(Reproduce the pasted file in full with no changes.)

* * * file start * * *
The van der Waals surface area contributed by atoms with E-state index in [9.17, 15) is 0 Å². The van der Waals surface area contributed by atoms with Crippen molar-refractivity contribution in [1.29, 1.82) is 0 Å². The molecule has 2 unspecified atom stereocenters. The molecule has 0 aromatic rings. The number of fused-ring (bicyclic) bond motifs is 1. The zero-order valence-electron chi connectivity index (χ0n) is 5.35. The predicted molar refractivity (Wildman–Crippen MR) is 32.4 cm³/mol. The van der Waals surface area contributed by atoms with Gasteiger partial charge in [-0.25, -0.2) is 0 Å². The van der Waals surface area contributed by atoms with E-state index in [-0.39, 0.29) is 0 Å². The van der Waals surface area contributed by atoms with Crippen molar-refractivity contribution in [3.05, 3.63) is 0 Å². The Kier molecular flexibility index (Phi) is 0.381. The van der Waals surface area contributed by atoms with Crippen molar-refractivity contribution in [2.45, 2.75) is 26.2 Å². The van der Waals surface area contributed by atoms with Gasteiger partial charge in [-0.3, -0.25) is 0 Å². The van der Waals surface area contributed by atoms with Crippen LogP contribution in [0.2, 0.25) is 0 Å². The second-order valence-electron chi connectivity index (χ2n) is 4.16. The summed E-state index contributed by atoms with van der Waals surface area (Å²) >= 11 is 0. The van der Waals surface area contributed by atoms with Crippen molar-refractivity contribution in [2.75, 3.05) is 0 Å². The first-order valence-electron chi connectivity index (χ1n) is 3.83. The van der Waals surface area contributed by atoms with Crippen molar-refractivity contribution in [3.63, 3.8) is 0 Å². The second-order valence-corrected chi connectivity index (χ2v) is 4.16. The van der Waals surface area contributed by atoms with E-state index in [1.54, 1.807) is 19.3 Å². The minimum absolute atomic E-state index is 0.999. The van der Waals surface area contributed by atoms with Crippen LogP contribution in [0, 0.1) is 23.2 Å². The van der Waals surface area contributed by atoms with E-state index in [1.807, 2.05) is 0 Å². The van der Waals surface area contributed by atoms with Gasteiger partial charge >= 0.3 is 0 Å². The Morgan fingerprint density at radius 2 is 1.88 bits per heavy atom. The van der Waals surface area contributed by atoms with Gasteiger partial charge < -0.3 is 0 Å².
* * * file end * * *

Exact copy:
The van der Waals surface area contributed by atoms with E-state index in [9.17, 15) is 0 Å². The van der Waals surface area contributed by atoms with Crippen molar-refractivity contribution in [1.29, 1.82) is 0 Å². The molecule has 2 unspecified atom stereocenters. The molecule has 0 aromatic rings. The number of fused-ring (bicyclic) bond motifs is 1. The zero-order valence-electron chi connectivity index (χ0n) is 5.35. The predicted molar refractivity (Wildman–Crippen MR) is 32.4 cm³/mol. The van der Waals surface area contributed by atoms with Gasteiger partial charge in [-0.25, -0.2) is 0 Å². The van der Waals surface area contributed by atoms with E-state index in [-0.39, 0.29) is 0 Å². The van der Waals surface area contributed by atoms with Crippen molar-refractivity contribution in [3.05, 3.63) is 0 Å². The Kier molecular flexibility index (Phi) is 0.381. The van der Waals surface area contributed by atoms with Crippen molar-refractivity contribution in [2.45, 2.75) is 26.2 Å². The van der Waals surface area contributed by atoms with Gasteiger partial charge in [-0.3, -0.25) is 0 Å². The van der Waals surface area contributed by atoms with Crippen LogP contribution in [0.2, 0.25) is 0 Å². The second-order valence-electron chi connectivity index (χ2n) is 4.16. The summed E-state index contributed by atoms with van der Waals surface area (Å²) >= 11 is 0. The van der Waals surface area contributed by atoms with Crippen molar-refractivity contribution in [2.75, 3.05) is 0 Å². The first-order valence-electron chi connectivity index (χ1n) is 3.83. The van der Waals surface area contributed by atoms with Crippen molar-refractivity contribution in [3.63, 3.8) is 0 Å². The second-order valence-corrected chi connectivity index (χ2v) is 4.16. The van der Waals surface area contributed by atoms with E-state index in [1.54, 1.807) is 19.3 Å². The minimum absolute atomic E-state index is 0.999. The van der Waals surface area contributed by atoms with Crippen LogP contribution in [0, 0.1) is 23.2 Å². The van der Waals surface area contributed by atoms with E-state index in [1.807, 2.05) is 0 Å². The van der Waals surface area contributed by atoms with Gasteiger partial charge >= 0.3 is 0 Å². The Morgan fingerprint density at radius 2 is 1.88 bits per heavy atom. The van der Waals surface area contributed by atoms with Gasteiger partial charge < -0.3 is 0 Å².